3.4. Feed-Rate Schedule Based on Geometric and Kinematic Constraints

Machining efficiency and trajectory accuracy are affected by machine tool performance parameters, such as jerk, acceleration, and speed. Based on the open motion controller, researchers have proposed several feed-rate scheduling methods to optimize dynamic trajectory accuracy and improve machining efficiency. Among them, the spline interpolator is superior to traditional linear/circular interpolators in terms of machining efficiency and smoothness [16]. Therefore, most current research is aimed at optimizing the path smoothening and contour error of spline interpolators. Li et al. [17] proposed a sigmoid-function-based feed-rate scheduling method with chordal error and motion constraints. This method is more convenient to apply than the polynomial method and is more efficient than the sinusoidal method. Song et al. [18] proposed a spline tool path interpolation algorithm based on finite impulse response (FIR) filtering, which can realize real-time feed-rate optimization without the need for time-consuming processes such as look-ahead or pre-processing. Using only the radius of curvature at the current interpolation point on the spline tool path, the proposed method generates the planned feed rate in only one step. Zhang et al. [19] proposed a dynamic feed-rate optimization method based on a motion-profile error prediction model. They established a relationship between machining accuracy and feed rate. They introduced a feed-speed optimization method based on the dynamic performance and tracking error of each axis to obtain the fastest machining efficiency.

4. Suppression of Deformation Error in the Machining of Thin-Walled Parts

The aforementioned offline feed-speed optimization method can be applied in the rough machining stage of fabrication of thin-walled parts. This is because in the rough machining stage, the rigidity of the parts is relatively high, and machining deformation errors cannot be easily produced. Feed-speed optimization at this stage is mainly concerned with improving the processing efficiency and stability. However, these optimization strategies cannot be applied in the finishing stage of fabrication of thin-walled parts. This is because the thin-walled parts in the finishing stage have areas of weak rigidity, and the machining deformation error increases. The reduction in machining deformation errors is the main factor to be considered at this stage. However, the abovementioned feed-speed optimization methods rarely consider the influence of process deformation factors.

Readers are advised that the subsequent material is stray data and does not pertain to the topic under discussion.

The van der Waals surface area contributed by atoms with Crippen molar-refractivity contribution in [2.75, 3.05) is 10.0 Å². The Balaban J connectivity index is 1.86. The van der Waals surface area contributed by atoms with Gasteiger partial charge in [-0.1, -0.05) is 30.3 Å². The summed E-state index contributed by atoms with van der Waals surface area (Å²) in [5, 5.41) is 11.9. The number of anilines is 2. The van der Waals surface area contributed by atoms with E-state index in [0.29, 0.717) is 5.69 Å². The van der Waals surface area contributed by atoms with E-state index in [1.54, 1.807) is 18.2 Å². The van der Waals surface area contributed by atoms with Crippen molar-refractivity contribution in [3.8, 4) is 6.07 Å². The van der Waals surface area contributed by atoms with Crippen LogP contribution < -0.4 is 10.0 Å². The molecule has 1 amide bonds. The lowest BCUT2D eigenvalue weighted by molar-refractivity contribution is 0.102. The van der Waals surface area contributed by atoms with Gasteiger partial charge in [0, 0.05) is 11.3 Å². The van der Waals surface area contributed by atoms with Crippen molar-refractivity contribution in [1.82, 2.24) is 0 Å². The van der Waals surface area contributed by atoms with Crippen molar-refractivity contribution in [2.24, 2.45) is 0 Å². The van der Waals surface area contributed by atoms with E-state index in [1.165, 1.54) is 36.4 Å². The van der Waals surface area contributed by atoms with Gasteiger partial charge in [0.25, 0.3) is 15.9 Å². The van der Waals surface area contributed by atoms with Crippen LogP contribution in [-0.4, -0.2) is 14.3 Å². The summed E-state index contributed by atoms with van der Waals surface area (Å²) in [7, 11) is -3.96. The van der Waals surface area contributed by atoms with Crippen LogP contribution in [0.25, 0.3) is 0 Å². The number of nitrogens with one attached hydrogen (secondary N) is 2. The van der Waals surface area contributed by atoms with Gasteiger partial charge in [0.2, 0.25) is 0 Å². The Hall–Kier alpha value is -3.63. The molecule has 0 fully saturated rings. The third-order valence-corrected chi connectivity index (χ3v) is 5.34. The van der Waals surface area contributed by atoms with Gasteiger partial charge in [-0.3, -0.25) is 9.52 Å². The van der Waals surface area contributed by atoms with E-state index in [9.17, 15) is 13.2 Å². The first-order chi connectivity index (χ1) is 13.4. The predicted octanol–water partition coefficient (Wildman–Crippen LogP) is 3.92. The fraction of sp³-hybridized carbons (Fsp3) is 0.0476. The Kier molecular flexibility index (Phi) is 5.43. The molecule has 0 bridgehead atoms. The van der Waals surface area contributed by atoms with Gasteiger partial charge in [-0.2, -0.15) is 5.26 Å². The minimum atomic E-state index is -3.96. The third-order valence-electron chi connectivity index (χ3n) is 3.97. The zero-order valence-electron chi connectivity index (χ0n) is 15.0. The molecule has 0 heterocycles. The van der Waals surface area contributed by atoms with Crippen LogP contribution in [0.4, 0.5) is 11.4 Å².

Cutting force is an important factor affecting the machining accuracy of parts. Lamikiz et al. [20] proposed a method for estimating cutting forces of ball-end milling cutters in machining, and established a semi-mechanical model, which can calculate cutting forces based on the coefficients of cutting conditions, machining direction, and surface slope. Calleja et al. [21] developed a prediction model of cutting force in blade machining. It can predict the cutting force of the points of interest in the machining trajectory. This can help programmers decide on the best milling strategy based on minimum cutting force. A method of five-axis side milling with conical cutter has been put forward [22]. It can plan the side milling path of the tapered cutter according to the tolerance requirements to reduce the execution time and the conical cutter milling error. This method has advantages in ruled surface machining. Salgado and Lopez de Lacalle et al. [23] studied the stiffness of the system formed by the machine tool and toolholder and analyzed the deformation of the tool system caused by the cutting force. On this basis, Lopez de Lacalle et al. [24] proposed a method for selecting the machining path of complex curved surfaces to minimize the dimensional error caused by cutter defects. The above methods are mainly used to restrain the machining error caused by tool defects, without considering the influence of cutting deformation of thin-walled parts.